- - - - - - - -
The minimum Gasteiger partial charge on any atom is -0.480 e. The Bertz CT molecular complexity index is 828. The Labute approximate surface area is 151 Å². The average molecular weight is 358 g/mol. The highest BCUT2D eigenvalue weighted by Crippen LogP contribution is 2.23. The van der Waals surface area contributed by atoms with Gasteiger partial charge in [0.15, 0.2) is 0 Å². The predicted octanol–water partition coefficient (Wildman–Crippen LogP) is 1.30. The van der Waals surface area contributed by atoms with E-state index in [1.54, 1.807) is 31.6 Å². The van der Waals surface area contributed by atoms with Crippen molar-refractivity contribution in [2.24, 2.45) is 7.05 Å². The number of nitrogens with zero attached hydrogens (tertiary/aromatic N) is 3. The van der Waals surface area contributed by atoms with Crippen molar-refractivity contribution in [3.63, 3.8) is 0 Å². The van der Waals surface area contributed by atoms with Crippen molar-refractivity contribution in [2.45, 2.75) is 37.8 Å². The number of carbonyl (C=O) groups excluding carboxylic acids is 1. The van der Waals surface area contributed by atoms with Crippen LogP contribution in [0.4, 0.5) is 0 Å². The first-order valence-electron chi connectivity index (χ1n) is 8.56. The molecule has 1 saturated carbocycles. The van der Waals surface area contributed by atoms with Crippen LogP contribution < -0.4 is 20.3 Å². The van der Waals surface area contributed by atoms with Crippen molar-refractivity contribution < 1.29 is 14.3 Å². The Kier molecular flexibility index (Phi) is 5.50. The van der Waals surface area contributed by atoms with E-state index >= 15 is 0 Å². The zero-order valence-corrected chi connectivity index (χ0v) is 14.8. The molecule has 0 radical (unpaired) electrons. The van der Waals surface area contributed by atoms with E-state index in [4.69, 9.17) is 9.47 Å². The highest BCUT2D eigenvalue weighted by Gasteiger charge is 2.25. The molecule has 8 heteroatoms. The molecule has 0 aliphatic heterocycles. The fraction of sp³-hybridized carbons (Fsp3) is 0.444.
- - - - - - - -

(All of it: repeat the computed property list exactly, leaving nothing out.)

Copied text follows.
The minimum Gasteiger partial charge on any atom is -0.480 e. The Bertz CT molecular complexity index is 828. The Labute approximate surface area is 151 Å². The average molecular weight is 358 g/mol. The highest BCUT2D eigenvalue weighted by Crippen LogP contribution is 2.23. The van der Waals surface area contributed by atoms with Gasteiger partial charge in [0.15, 0.2) is 0 Å². The predicted octanol–water partition coefficient (Wildman–Crippen LogP) is 1.30. The van der Waals surface area contributed by atoms with E-state index in [1.54, 1.807) is 31.6 Å². The van der Waals surface area contributed by atoms with Crippen molar-refractivity contribution in [2.24, 2.45) is 7.05 Å². The number of nitrogens with zero attached hydrogens (tertiary/aromatic N) is 3. The van der Waals surface area contributed by atoms with Crippen molar-refractivity contribution in [3.63, 3.8) is 0 Å². The van der Waals surface area contributed by atoms with Crippen molar-refractivity contribution in [2.45, 2.75) is 37.8 Å². The number of carbonyl (C=O) groups excluding carboxylic acids is 1. The van der Waals surface area contributed by atoms with Crippen LogP contribution in [0.4, 0.5) is 0 Å². The first-order valence-electron chi connectivity index (χ1n) is 8.56. The molecule has 1 saturated carbocycles. The van der Waals surface area contributed by atoms with Crippen LogP contribution < -0.4 is 20.3 Å². The van der Waals surface area contributed by atoms with Crippen molar-refractivity contribution < 1.29 is 14.3 Å². The Kier molecular flexibility index (Phi) is 5.50. The van der Waals surface area contributed by atoms with E-state index >= 15 is 0 Å². The zero-order valence-corrected chi connectivity index (χ0v) is 14.8. The molecule has 0 radical (unpaired) electrons. The van der Waals surface area contributed by atoms with E-state index in [4.69, 9.17) is 9.47 Å². The highest BCUT2D eigenvalue weighted by Gasteiger charge is 2.25. The molecule has 8 heteroatoms. The molecule has 0 aliphatic heterocycles. The fraction of sp³-hybridized carbons (Fsp3) is 0.444.